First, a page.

Synopses & Reviews
Few issues have divided Poles and Jews more deeply than the Nazi occupation of Poland during the Second World War and the subsequent slaughter of almost ninety percent of Polish Jewry. Many Jewish historians have argued that, during the occupation, Poles at best displayed indifference to the fate of the Jews and at worst were willing accomplices of the Nazis. Many Polish scholars, however, deny any connection between the prewar culture of antisemitism and the wartime situation. They emphasized that Poles were also victims of the Nazis and, for the most part, tried their best to protect the Jews.
This collection of essays, representing three generations of Polish and Jewish scholars, is the first attempt since the fall of Communism to reassess the existing historiography of Polish-Jewish relations just before, during, and after the Second World War. In the spirit of detached scholarly inquiry, these essays fearlessly challenge commonly held views on both sides of the debates. The authors are committed to analyzing issues fairly and to reaching a mutual understanding. Contributors cover six topics:
- The prewar legacy
- The deterioration of Polish-Jewish relations during the first years of the war
- Institutional Polish responses to the Nazi Final Solution
- Poles and the Polish nation through Jewish eyes
- The destruction of European Jewry and Polish popular opinion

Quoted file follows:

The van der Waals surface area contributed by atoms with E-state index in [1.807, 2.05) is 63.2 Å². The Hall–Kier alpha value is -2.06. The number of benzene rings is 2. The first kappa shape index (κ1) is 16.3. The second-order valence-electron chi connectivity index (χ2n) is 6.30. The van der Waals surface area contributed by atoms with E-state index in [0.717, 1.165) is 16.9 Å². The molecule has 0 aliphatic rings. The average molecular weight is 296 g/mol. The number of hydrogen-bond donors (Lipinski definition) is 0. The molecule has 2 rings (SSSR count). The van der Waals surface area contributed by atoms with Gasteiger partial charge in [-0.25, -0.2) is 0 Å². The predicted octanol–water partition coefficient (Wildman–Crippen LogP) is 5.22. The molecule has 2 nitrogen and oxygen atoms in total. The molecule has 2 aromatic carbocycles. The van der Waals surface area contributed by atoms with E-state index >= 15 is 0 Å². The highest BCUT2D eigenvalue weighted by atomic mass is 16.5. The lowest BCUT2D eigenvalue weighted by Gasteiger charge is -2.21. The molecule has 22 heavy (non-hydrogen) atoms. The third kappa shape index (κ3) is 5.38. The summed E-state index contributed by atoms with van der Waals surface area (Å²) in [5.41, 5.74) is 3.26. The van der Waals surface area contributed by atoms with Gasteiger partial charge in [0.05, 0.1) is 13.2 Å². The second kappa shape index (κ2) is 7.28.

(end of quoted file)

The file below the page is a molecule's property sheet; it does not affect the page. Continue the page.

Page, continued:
- Polish-Jewish relations since 1945.
Table of Contents
Introduction:Changing perceptions in the historiography of Polish-Jewish relations during the Second World War /Joshua D. Zimmerman --PART I. The prewar legacy: --Emigration versus emigrationsim: Zionism in Poland and the terrtorialist projects of the Polish authorities, 1936-1939 /Emanuel Melzer --Lwâow, 1918: the transmutation of a symbol and its legacy in the Holocaust /David Engel --PART II. The widening gap, 1939-1941: --Psychological distance between Poles and Jews in Nazi-occupied Warsaw /Barbara Engelking-Boni --Polish Jews under Soviet occupation, 1939-1941: specific strategies of survival /Andrzej çZbikowski --Facing Hitler and Stalin: on the subject of Jewish "collaboration" in Soviet-occupied Eastern Poland, 1939-1941 /Ben Cion Pinchuk --Jews and their Polish neighbors: the case of Jedwabne in the summer of 1941 /Jan T. Gross --PART III. Institutional Polish responses to the Final Solution: --Polish government-in-exile and the Final Solution: what conditioned its actions and inactions? /Dariusz Stola --Attitude of the Polish underground to the Jewish question during the Second World War /Shmuel Krakowski --Polish Catholics and the Jews during the Holocaust: heroism, timidity, and collaboration /John T. Pawlikowski --PART IV. Poles through Jewish eyes: --Poland and the Polish nation as reflected in the Jewish underground press /Daniel Blatman --Jewish and Polish perceptions of the Shoah as reflected in wartime diaries and memoirs /Feliks Tych --Polish-Jewish relations in the writings of Emmanuel Ringelblum /Samuel Kassow --Metaphysical nationality in the Warsaw Ghetto: non-Jews in the wartime writings of Rabbi Kalonimus Kalmish Shapiro /Henry Abramson --PART V. The destruction of Polish Jewry and Polish popular opinion: --Ringelblum revisited: Polish-Jewish relations in occupied Warsaw, 1940-1945 /Gunnar S. Paulsson --Hiding and passing on the Aryan side: a gendered comparison /Nechama Tec --Some issues in Jewish-Polish relations during the Second World War /Israel Gutman --PART VI. Aftermath: --Cracow Pogrom of August 1945: a narrative reconstruction /Anna Cichopek --Impact of the Holocaust on Jewish attitudes in postwar Poland /Boçzena Szaynok --Jewish responses to antisemitism in Poland, 1944-1947 /Natalia Aleksiun --Teaching about the Holocaust in Poland /Michael C. Steinlauf --Collective memory and contemporary Polish-Jewish relations /Zvi Gitelman --Impact of the Shoah on the thinking of contemporary Polish Jewry: a personal account /Stanis±aw Krajewski